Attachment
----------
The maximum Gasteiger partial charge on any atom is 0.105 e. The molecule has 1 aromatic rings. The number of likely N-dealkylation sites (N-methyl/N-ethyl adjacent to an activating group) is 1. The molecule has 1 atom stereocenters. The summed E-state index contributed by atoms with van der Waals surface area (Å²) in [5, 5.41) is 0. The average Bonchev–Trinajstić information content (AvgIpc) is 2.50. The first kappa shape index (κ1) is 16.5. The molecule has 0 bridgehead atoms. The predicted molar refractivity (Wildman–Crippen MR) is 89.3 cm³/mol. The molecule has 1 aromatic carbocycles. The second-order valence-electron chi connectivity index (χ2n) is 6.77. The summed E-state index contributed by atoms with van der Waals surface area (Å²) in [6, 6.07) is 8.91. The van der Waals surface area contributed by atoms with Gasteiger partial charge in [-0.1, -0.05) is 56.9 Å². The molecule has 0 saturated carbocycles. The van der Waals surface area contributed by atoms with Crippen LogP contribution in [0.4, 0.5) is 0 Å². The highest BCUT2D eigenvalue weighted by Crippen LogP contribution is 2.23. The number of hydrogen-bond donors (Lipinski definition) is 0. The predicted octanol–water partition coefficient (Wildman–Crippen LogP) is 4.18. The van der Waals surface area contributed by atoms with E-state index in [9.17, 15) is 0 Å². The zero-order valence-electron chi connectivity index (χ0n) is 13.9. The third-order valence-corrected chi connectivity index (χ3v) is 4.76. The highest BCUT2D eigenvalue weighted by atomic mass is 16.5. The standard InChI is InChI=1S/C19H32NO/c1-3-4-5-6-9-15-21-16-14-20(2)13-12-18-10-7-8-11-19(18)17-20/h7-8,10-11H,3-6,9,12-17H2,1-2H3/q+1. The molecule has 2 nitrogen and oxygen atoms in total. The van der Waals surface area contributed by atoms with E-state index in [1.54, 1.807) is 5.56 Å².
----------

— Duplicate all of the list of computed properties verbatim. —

The maximum Gasteiger partial charge on any atom is 0.105 e. The molecule has 1 aromatic rings. The number of likely N-dealkylation sites (N-methyl/N-ethyl adjacent to an activating group) is 1. The molecule has 1 atom stereocenters. The summed E-state index contributed by atoms with van der Waals surface area (Å²) in [5, 5.41) is 0. The average Bonchev–Trinajstić information content (AvgIpc) is 2.50. The first kappa shape index (κ1) is 16.5. The molecule has 0 bridgehead atoms. The predicted molar refractivity (Wildman–Crippen MR) is 89.3 cm³/mol. The molecule has 1 aromatic carbocycles. The second-order valence-electron chi connectivity index (χ2n) is 6.77. The summed E-state index contributed by atoms with van der Waals surface area (Å²) in [6, 6.07) is 8.91. The van der Waals surface area contributed by atoms with Gasteiger partial charge in [-0.1, -0.05) is 56.9 Å². The molecule has 0 saturated carbocycles. The van der Waals surface area contributed by atoms with Crippen LogP contribution in [0.4, 0.5) is 0 Å². The highest BCUT2D eigenvalue weighted by Crippen LogP contribution is 2.23. The number of hydrogen-bond donors (Lipinski definition) is 0. The predicted octanol–water partition coefficient (Wildman–Crippen LogP) is 4.18. The van der Waals surface area contributed by atoms with E-state index in [9.17, 15) is 0 Å². The zero-order valence-electron chi connectivity index (χ0n) is 13.9. The third-order valence-corrected chi connectivity index (χ3v) is 4.76. The highest BCUT2D eigenvalue weighted by atomic mass is 16.5. The standard InChI is InChI=1S/C19H32NO/c1-3-4-5-6-9-15-21-16-14-20(2)13-12-18-10-7-8-11-19(18)17-20/h7-8,10-11H,3-6,9,12-17H2,1-2H3/q+1. The molecule has 2 nitrogen and oxygen atoms in total. The van der Waals surface area contributed by atoms with E-state index in [1.54, 1.807) is 5.56 Å².